Tag Archives: Imax

MOST Hosts Fundraiser For Nepal – 23 May 2015, 7:00 p.m.

Proceeds from a May 23 showing of “Everest” will benefit Red Cross’ Disaster Relief Fund

015may18_MOST_logoSYRACUSE (May 14, 2015)The MOST is partnering with American Red Cross of Western and Central New York to raise money for the Red Cross’ Disaster Relief Fund that’s aiding the victims of Nepal’s two deadly earthquakes.

On April 25, a magnitude 7.8 earthquake struck Nepal, killing more than 8,000 people and injuring more than 18,000. The quake triggered a landslide on Mount Everest, killing 19 people, and destroyed several buildings in UNESCO World Heritage Sites in Kathmandu.


Just as things were starting to return to normal, an earthquake of magnitude 7.3 struck further east Tuesday (May 12) on the same fault line near the base of Mount Everest. Terrified people fled outside and some buildings weakened by the earlier quake collapsed. A hundred more people are reported killed, and more than 2,000 injured.

The MOST is altering its usual Saturday night movie schedule on May 23 to host a fundraiser in the Bristol IMAX Omnitheater to support disaster relief. The 7 p.m. event will feature a Red Cross presentation followed by a showing of the IMAX movie “Everest.” Tickets for the event are $25 and money raised, less expenses, will benefit the American Red Cross Disaster Relief Fund.

Official Trailer for the 1998 IMAX release of Everest.

These proceeds will help people affected by disasters like the Nepal earthquakes and countless other crises, and will help enable the Red Cross to prepare for, respond to and help people recover from disasters big and small. Funds being designated to the Nepal Red Cross from the American Red Cross are being transferred through its Disaster Relief Fund. To date, $5 million has been disbursed.

“We are pleased to be joining forces with the Red Cross to help the victims of the Nepal earthquakes,” said MOST Executive Vice President Anthony Ortega. “The already cash-strapped country is devastated, and the people there need our help.”

The movie “Everest” follows an international team of climbers as they attempt to ascend Mount Everest in spring 1996. The film depicts the challenges the group faced, including avalanches, lack of oxygen, ice walls, and a deadly blizzard. During the movie, scientist Roger Bilham placed a seismograph at the mountain’s Camp Four, at 26,000 feet, to measure earthquake tremors.

MacGillivray Freeman Films, which made “Everest,” has generously waived license fees for special showings of the movie to help the MOST raise funds for Nepal.

The MOST is canceling its 6 p.m., 7 p.m. and 8 p.m. movies to hold the 7 p.m. fundraiser. The Omnitheater holds 212 people, so seating is limited. Tickets are available on a first come, first served basis and can be purchase at the MOST, 500 S. Franklin St., Syracuse, or by phone at (315) 425-9068 x2132 between 10 a.m. and 5 p.m. Wednesdays through Sundays.

NASA News Digest: Space Science For 7 April – 16 April 2015

Greetings fellow astrophiles,

The NASA News service provides up-to-date announcements of NASA policy, news events, and space science. A recent selection of space science articles are provided below, including direct links to the full announcements. Those interested in receiving these news announcements directly from NASA can subscribe to their service by sending an email to:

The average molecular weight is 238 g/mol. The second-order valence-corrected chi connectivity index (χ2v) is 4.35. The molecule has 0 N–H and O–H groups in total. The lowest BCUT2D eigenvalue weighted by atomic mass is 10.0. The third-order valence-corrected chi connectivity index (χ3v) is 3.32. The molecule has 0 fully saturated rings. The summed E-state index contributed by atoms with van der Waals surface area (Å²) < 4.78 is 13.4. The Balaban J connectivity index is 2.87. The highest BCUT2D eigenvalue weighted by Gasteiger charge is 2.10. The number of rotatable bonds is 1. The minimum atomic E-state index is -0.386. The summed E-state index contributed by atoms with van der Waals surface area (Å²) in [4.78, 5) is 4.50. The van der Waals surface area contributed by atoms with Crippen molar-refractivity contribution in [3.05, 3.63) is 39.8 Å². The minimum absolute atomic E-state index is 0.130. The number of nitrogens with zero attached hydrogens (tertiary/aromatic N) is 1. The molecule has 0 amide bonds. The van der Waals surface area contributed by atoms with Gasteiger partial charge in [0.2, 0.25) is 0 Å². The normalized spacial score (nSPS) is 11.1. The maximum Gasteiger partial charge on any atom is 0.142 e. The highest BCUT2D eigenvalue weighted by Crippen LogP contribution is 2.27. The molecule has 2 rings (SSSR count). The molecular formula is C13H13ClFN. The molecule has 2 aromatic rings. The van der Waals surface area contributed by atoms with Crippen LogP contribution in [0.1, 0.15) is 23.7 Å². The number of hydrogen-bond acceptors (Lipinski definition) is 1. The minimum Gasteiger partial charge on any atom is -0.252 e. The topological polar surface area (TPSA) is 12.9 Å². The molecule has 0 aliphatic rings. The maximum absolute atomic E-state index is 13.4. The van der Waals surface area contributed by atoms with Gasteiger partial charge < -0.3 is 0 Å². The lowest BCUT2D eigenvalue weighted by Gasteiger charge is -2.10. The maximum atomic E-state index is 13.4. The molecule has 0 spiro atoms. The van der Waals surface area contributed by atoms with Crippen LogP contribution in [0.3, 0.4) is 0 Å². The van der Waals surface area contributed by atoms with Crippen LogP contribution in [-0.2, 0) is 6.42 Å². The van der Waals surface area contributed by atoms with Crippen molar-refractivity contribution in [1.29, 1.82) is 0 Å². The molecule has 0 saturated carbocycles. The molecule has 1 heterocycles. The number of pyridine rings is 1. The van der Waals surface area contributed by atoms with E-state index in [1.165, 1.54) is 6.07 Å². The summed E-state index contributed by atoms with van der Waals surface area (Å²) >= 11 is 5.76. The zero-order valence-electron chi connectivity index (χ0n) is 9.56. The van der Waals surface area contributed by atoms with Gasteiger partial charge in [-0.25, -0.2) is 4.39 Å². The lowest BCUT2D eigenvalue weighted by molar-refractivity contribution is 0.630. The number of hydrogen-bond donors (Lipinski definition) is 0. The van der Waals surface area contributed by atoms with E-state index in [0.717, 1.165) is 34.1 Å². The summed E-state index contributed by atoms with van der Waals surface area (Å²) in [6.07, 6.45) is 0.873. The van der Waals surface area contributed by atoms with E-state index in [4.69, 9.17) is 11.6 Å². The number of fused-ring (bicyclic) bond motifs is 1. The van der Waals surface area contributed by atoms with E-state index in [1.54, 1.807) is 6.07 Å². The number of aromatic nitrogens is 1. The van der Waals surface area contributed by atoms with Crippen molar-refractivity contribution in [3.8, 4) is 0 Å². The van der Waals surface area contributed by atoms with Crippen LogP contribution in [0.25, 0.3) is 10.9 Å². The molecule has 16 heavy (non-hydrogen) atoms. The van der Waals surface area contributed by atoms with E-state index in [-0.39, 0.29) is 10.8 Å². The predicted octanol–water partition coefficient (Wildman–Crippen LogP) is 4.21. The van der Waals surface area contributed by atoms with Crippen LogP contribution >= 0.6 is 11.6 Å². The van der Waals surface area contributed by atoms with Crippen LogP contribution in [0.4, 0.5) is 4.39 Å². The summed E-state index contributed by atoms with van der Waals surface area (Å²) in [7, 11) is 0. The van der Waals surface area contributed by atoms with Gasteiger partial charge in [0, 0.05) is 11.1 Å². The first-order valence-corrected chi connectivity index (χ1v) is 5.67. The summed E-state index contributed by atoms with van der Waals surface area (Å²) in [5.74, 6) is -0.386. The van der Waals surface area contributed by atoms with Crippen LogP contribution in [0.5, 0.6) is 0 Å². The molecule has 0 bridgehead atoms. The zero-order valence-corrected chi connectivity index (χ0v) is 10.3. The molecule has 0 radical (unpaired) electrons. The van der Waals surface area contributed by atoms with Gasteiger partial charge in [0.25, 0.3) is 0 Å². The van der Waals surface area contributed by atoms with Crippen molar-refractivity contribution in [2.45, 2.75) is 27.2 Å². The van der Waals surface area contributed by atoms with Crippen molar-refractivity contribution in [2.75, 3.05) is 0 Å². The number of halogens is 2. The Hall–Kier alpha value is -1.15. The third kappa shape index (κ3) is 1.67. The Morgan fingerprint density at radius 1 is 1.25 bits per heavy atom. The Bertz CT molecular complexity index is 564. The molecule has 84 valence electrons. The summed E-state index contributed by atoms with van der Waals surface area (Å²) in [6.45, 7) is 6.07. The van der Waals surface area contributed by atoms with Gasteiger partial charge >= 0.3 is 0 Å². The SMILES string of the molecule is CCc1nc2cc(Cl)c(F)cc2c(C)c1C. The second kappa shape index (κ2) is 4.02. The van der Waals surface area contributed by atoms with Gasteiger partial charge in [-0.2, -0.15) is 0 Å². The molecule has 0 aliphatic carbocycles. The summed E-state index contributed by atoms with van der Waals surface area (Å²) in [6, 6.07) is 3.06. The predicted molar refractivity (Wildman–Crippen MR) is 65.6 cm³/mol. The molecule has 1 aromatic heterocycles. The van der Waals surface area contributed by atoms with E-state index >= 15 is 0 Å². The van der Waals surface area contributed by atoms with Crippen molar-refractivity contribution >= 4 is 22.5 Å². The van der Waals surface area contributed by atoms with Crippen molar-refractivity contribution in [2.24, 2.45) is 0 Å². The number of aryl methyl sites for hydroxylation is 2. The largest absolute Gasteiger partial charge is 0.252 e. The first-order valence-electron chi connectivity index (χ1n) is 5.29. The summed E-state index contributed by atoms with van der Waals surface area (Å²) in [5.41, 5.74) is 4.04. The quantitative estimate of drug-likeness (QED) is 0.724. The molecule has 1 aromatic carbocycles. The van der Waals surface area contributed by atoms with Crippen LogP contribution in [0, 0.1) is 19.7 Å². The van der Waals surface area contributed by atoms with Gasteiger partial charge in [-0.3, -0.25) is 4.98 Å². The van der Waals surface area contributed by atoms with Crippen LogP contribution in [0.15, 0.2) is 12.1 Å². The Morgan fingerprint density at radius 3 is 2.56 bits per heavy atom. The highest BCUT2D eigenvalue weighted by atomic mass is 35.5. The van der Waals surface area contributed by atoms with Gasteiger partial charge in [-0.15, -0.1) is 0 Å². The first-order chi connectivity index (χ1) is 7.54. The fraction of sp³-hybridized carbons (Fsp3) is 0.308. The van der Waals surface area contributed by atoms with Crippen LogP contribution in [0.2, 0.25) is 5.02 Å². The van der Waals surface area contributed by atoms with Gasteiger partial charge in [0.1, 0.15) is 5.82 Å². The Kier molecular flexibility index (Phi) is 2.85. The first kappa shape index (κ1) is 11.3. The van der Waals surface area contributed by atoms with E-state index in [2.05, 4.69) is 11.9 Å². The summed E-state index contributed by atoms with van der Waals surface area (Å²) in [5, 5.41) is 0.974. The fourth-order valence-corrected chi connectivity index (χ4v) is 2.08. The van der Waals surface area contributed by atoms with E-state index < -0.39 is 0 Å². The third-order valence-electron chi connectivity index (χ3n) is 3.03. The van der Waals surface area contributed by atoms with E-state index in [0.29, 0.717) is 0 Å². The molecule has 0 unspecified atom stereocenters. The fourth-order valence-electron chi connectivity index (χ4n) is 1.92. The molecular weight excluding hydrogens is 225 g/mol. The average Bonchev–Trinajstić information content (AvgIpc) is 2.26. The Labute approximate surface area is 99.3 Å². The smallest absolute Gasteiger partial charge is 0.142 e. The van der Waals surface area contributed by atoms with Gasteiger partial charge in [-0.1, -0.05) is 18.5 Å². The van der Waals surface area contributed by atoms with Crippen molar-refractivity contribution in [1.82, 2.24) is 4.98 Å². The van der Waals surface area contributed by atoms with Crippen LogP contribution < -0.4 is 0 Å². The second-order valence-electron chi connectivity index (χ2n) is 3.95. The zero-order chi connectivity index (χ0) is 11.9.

NASA Joins Forces To Put Satellite Eyes On Threat To U.S. Freshwater

RELEASE 15-058 (Click here for the full article) – 7 April 2015

IDL TIFF fileNASA has joined forces with the U.S. Environmental Protection Agency, National Oceanic and Atmospheric Administration, and U.S. Geological Survey to transform satellite data designed to probe ocean biology into information that will help protect the American public from harmful freshwater algal blooms.

Algal blooms are a worldwide environmental problem causing human and animal health risks, fish kills, and taste and odor in drinking water. In the United States, the cost of freshwater degraded by harmful algal blooms is estimated at $64 million annually. In August 2014, officials in Toledo, Ohio, banned the use of drinking water supplied to more than 400,000 residents after it was contaminated by an algal bloom in Lake Erie.

The new $3.6 million, multi-agency effort will use ocean color satellite data to develop an early warning indicator for toxic and nuisance algal blooms in freshwater systems and an information distribution system to aid expedient public health advisories.

“The vantage point of space not only contributes to a better understanding of our home planet, it helps improve lives around the world,” said NASA Administrator Charles Bolden. “We’re excited to be putting NASA’s expertise in space and scientific exploration to work protecting public health and safety.”

For more information on NASA’s Earth science activities, visit: www.nasa.gov/earth

NASA, USGS Begin Work On Landsat 9 To Continue Land Imaging Legacy

RELEASE 15-061 (Click here for the full article) – 16 April 2015

15-061NASA and the U.S. Geological Survey (USGS) have started work on Landsat 9, planned to launch in 2023, which will extend the Earth-observing program’s record of land images to half a century.

The Landsat program has provided accurate measurements of Earth’s land cover since 1972. With data from Landsat satellites, ecologists have tracked deforestation in South America, water managers have monitored irrigation of farmland in the American West, and researchers have watched the growth of cities worldwide. With the help of the program’s open archive, firefighters have assessed the severity of wildfires and scientists have mapped the retreat of mountain glaciers.